There was no need to saw up a record; Mofi actually explained in the booklet for every UHQR how its shape differed from a conventional disc. Here is one of the images they used in the technical specs booklet that came with most UHQRs. Yes, it’s flat. (The later ones didn’t have the booklet because the whole project was such a disaster that they didn’t want to spend the money to print them for records they were selling below their cost. When I first got in the audiophile record biz in the late ’80s I was buying boxfuls of sealed UHQRs for $9 each.)

Let’s Get Real

UHQRs were junk then and they are junk now. They are plain and simply bad sounding records. The UHQR pressings may have been revered in their day, may even be revered now, but they are truly awful sounding records, Tea for the Tillerman probably being the worst among them. Do UHQRs sound better than the standard weight pressings MoFi was pressing at the time? Some do and some don’t, but what difference does that make? Bad sound is bad sound; whether one bad record is slightly better than another bad record is not particularly helpful to know.

With One Exception

Crime of the Century. Yes, the right UHQR pressing of this album can truly sound amazing. The “right” pressing is also very hard to find.

Back to Our Story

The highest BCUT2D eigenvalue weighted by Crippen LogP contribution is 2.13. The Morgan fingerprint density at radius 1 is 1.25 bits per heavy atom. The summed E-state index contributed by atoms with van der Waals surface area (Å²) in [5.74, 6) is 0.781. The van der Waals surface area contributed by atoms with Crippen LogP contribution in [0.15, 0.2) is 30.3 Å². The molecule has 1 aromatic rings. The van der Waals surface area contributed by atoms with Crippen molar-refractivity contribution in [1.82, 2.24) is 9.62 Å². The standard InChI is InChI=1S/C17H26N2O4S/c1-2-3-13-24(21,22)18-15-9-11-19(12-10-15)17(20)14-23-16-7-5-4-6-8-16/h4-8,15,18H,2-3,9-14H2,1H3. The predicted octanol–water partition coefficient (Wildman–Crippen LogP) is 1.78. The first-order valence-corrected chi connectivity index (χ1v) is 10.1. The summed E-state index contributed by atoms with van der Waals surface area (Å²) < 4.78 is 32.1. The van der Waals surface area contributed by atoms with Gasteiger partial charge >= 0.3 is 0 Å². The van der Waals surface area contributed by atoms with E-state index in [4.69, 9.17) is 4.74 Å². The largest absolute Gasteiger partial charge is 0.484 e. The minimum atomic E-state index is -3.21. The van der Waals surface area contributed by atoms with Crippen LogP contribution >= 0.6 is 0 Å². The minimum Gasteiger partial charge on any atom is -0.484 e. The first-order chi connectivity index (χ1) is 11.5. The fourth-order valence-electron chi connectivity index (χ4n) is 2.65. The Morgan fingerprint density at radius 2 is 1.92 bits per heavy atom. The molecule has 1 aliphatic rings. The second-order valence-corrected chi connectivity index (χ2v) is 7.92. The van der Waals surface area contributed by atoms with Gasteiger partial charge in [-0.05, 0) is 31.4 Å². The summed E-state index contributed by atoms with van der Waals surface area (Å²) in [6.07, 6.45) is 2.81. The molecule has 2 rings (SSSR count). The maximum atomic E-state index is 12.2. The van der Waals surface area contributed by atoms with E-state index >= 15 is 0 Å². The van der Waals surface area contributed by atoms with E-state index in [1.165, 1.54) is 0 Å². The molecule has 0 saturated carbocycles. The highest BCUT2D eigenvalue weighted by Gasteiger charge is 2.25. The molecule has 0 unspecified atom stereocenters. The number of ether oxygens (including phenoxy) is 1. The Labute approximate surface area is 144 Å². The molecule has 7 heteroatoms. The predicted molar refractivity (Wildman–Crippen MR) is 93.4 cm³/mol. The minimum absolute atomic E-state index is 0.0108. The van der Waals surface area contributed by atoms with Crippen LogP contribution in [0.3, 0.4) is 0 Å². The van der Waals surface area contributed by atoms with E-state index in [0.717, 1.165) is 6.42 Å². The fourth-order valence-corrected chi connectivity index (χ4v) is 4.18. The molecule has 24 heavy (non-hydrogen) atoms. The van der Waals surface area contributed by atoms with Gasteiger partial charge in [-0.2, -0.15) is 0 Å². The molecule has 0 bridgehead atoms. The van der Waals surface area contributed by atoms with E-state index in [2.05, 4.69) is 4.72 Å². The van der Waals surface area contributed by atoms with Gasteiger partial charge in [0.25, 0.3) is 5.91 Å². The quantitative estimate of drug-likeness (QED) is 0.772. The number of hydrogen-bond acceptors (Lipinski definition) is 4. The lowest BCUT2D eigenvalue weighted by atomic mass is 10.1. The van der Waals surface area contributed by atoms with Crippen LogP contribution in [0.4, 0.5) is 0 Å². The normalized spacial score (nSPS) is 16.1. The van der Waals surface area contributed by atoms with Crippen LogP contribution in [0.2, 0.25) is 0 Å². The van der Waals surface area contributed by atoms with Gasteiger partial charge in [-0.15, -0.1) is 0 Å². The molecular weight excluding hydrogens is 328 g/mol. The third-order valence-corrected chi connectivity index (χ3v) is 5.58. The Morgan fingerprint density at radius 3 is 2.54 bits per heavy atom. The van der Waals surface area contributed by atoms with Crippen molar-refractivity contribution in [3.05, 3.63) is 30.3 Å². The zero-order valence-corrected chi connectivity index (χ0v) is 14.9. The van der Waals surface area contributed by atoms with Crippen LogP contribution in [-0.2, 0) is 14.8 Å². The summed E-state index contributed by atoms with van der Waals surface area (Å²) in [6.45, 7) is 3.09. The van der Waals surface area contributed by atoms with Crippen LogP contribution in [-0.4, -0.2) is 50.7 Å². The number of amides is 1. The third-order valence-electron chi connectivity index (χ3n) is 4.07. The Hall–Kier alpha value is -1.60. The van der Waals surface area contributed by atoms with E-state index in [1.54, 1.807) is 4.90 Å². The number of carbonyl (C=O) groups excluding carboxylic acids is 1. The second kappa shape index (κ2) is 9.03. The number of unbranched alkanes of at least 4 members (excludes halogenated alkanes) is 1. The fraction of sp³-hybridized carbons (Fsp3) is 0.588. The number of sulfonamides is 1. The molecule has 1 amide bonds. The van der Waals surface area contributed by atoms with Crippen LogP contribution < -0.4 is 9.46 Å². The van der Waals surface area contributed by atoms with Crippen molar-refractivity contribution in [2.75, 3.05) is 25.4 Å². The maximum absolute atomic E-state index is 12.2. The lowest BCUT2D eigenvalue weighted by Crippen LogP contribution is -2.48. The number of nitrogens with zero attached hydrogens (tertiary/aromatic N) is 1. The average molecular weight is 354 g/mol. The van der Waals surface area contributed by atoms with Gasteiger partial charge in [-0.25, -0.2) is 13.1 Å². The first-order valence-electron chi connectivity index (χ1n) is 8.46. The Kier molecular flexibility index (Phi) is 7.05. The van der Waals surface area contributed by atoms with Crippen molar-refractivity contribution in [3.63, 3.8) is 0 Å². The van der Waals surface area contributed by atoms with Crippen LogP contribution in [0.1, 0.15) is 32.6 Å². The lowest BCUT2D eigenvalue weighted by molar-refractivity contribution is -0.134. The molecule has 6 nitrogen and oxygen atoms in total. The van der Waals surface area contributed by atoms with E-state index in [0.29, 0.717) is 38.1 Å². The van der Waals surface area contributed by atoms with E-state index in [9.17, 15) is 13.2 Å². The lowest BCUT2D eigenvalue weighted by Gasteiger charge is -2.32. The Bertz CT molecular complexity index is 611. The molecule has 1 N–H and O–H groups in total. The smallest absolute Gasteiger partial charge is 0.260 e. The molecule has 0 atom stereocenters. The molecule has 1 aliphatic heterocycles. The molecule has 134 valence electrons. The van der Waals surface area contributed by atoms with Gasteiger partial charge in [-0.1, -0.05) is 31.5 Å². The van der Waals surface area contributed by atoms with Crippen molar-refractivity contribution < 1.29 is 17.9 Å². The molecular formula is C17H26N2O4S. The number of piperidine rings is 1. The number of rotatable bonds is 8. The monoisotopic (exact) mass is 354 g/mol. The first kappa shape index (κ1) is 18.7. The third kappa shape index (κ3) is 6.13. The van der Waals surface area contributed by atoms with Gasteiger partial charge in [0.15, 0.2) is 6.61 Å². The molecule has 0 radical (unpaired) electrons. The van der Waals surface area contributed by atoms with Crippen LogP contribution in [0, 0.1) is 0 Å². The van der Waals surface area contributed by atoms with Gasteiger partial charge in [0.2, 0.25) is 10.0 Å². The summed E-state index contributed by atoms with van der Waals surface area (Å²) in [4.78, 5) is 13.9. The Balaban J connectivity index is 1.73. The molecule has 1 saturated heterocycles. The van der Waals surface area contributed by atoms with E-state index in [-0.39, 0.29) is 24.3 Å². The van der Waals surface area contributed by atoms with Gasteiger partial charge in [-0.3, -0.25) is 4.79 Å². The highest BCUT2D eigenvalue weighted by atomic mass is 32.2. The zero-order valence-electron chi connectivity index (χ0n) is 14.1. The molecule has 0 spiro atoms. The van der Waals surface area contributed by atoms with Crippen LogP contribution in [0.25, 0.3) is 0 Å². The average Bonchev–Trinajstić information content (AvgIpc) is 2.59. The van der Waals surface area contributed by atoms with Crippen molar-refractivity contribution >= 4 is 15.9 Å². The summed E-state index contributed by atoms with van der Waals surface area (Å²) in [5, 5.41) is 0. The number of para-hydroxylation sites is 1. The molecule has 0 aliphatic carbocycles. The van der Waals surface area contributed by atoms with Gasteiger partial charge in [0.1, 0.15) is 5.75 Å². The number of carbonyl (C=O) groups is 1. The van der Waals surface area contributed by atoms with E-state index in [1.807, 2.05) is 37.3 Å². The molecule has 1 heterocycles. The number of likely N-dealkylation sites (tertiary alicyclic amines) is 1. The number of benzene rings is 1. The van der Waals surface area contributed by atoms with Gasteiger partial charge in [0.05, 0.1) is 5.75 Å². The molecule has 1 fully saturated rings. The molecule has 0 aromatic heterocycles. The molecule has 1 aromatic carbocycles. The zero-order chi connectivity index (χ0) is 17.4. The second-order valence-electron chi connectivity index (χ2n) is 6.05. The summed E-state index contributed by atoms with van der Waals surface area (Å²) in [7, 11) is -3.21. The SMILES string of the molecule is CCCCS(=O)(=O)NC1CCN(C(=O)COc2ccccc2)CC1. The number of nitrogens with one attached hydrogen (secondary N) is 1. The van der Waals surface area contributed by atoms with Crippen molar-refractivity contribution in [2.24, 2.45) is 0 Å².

But the second false conclusion drawn from this experiment is the statement I added italics to : “So, that is why the UHQR JVC pressings sounded better than their standard profile pressings and further confirmation of why our Flat Profile pressings sound better than 180g conversional pressings!”

Is that really the reason? The only reason? Couldn’t it have something to do with the mastering? Does Mr. Hobson not know that most of the UHQR pressings are different masterings than the non-UHQR MoFi pressings? That he’s comparing apples to oranges?

This is the rest of this part of his story. (As I say, it goes on for days.)

But, there is a difference in the original Blue Note Mono flat profile and the JVC UHQR profile. While both are flat across the groove area, the JVC pressing had a groove guard! I sent half of the JVC UHQR pressing to our Super Vinyl Profile die maker and had a new set of dies made with a variant of the JVC UHQR groove guard. In mid 2007, RTI installed the new dies and immediately had success with the groove guard Flat Profile producing records which did not sound any different than non-groove guard Flat Profile pressings! We immediately changed over to pressing on what we are now calling Classic Records Super Vinyl Profile II (SV-P II) at RTI. Problems with stitching and non-fill were dramatically reduced and the reject rate at RTI also declined to below normal levels. Finally, we had found our way to greater consistency in terms of pressing quality!

Anyway, it seems he’s found a new way to press his records that makes them sound better. I sure don’t hear much improvement. Classic Records always sound like Classic Records to me. We’ve discussed the sound of quite a few of them on the site.